Judicial Hellhole and Legal Malpractice

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So far the central question in this legal malpractice case is whether it is taking place in a judicial hellhole, and incidently, who gets to make that decision. This is a legal malpractice case taking place in Madison County, Illinois.  Here is the story from the Madison St. Claire Record: "Relics of Madison County’s past are… Continue Reading

Indiana Excess Insurer Malpractice Case

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Indiana Legal Blog reports on the Transcontinental legal malpractice case.  We reported on it earlier, but there seems to be a new twist: "On appeal, the Indiana Court of Appeals did not accept the excess insurer’s argument that they should be allowed to bring a legal malpractice claim against the client’s attorneys under the doctrine of… Continue Reading

Arbitration in Legal Malpractice

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Here is a commentary from Larry Upshaw  on the pro/con arguments for a law firm putting an arbitration clause in the retainer agreement.  From plaintiff’s prospective, it can be a costly problem.  Take a commercial legal malpractice in which there are potential $ 1 million damages. A trial can be had for the cost of… Continue Reading

Motions to Dismiss on “Documentary Grounds” and Legal Malpractice

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Here is a case from Richmond County with an interesting twist.  Facts:  Mother gets into money trouble and faces foreclosure.  Daughter helps out and negotiates a mortgage to pay off the earlier debts and prevent foreclosure.  An attorney is "assigned" by the mortage company for the mother.  Later Mom comes to believe that the terms and… Continue Reading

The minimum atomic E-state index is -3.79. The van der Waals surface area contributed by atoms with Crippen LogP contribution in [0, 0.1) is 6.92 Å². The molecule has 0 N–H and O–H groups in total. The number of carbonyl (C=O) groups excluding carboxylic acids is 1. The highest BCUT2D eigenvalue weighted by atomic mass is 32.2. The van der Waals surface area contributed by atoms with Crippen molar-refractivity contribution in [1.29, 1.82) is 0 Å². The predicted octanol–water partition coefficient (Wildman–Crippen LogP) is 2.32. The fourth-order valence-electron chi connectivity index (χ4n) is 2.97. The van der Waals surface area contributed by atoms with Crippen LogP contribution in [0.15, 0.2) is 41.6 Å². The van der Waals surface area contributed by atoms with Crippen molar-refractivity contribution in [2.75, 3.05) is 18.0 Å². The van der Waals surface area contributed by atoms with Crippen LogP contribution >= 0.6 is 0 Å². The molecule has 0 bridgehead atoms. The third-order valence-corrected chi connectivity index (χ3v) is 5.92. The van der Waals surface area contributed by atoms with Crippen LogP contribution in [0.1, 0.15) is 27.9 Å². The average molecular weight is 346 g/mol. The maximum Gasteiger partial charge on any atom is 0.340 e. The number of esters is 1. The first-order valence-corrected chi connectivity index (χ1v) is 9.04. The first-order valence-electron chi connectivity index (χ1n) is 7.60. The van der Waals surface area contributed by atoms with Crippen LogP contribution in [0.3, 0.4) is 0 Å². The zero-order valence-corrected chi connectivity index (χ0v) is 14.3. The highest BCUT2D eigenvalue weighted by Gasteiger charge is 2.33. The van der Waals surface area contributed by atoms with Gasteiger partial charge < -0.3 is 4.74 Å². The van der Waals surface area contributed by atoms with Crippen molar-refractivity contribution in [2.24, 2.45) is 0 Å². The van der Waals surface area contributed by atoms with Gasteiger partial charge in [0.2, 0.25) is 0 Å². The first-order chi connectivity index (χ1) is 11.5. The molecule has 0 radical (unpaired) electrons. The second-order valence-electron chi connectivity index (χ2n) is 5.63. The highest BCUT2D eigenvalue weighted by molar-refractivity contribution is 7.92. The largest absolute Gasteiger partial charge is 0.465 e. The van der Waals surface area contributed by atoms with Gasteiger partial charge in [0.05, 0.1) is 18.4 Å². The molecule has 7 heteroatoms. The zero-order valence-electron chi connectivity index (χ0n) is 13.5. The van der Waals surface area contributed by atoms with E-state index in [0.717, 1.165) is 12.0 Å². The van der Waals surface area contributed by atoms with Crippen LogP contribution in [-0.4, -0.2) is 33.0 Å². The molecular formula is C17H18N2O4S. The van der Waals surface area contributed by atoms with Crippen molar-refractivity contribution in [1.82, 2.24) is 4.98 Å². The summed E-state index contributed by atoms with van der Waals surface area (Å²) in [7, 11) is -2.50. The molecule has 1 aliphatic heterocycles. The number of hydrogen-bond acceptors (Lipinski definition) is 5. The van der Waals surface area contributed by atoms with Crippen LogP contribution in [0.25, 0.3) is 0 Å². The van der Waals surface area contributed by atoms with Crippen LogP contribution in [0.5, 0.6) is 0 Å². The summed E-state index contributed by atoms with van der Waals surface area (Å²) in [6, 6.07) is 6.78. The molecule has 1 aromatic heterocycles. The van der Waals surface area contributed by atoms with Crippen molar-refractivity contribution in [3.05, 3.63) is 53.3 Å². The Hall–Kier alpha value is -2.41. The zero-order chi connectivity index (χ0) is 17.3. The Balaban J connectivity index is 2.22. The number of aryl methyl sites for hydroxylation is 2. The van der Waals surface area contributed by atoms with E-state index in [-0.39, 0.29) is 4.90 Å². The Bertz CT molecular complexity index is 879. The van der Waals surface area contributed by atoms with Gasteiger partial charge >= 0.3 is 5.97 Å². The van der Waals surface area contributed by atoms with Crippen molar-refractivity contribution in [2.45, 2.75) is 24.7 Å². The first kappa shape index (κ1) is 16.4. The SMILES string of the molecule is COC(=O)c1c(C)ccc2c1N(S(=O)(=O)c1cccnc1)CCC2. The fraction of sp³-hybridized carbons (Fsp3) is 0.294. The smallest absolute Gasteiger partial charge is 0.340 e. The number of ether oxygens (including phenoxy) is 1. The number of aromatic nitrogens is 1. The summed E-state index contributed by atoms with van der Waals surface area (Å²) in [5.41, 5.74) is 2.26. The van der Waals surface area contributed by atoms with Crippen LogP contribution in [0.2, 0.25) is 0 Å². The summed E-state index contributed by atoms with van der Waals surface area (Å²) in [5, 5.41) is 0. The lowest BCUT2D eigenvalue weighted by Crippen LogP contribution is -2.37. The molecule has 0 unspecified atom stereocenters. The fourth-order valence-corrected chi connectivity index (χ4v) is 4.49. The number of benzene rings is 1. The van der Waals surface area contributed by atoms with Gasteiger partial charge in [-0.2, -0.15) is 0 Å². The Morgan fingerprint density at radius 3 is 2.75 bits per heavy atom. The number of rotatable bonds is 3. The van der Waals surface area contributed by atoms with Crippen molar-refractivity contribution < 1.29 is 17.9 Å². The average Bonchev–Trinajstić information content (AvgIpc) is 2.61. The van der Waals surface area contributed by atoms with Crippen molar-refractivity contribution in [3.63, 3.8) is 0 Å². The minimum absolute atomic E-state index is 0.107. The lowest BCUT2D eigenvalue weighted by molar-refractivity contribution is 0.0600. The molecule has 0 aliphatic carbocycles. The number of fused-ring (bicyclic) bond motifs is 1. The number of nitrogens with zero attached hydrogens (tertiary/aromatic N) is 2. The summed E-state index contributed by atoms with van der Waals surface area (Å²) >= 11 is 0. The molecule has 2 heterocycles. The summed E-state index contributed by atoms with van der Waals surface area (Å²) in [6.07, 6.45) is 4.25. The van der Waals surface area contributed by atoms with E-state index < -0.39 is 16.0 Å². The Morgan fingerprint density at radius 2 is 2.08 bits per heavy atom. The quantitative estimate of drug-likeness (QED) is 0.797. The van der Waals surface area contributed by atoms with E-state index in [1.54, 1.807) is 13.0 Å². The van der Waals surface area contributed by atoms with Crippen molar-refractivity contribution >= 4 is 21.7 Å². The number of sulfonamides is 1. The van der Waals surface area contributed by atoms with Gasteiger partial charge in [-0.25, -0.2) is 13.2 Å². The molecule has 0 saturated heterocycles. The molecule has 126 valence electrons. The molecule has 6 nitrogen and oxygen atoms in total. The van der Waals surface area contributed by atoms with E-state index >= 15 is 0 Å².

Duane Morris $ 1.6 Million Legal Malpractice Case

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Law.Com reports this Philadelphia case.  "In opening statements on Tuesday in Adlerstein v. Duane Morris, physicist Joseph K. Adlerstein’s attorney, Clifford E. Haines, said Duane Morris was responsible for his client only receiving $200,000 of a $1.8 million settlement with SpectruMedix, the company he founded. And that $200,000, he said, ultimately went toward rising legal bills… Continue Reading

No Harm, No Foul in Legal Malpractice

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Thoroughly investigate any human endeavor, and error can be found.  Legal malpractice law holds that one must demonstrate that "but for" the attorney’s error, there would have been a better or different result.  This case, Cohen v Weitzner ,2008 NY Slip Op 00618 ,Decided on January 31, 2008 .Appellate Division, First Department  illustrates the rule:… Continue Reading

Yet Another Trap in Municipal Injury Suits

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When does a municipality have knowledge of "the essential facts" upon which a claim is made, and when does a municipality have "actual knowledge"?  This seemingly small distinction has grave consequences for a plaintiff, and incidentally plaintiff’s attorney, Matter of Felice v Eastport/South Manor Cent. School Dist. ,2008 NY Slip Op 00691 ,Decided on January… Continue Reading

Doctor Sues his Attorneys when they Settle a Case Without Telling Him

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Here is a case from Louisiana found by the Law Profession Blog..  While it has very unfamiliar language in it, the situation is very familiar.  Doctor is sued for medical malpractice.  He does not have a consent policy.  Carrier settles without telling him some important things, such as, they waived a jury trial for him.  He sues… Continue Reading

Philadelphia Legal Malpractice Case Goes to Verdict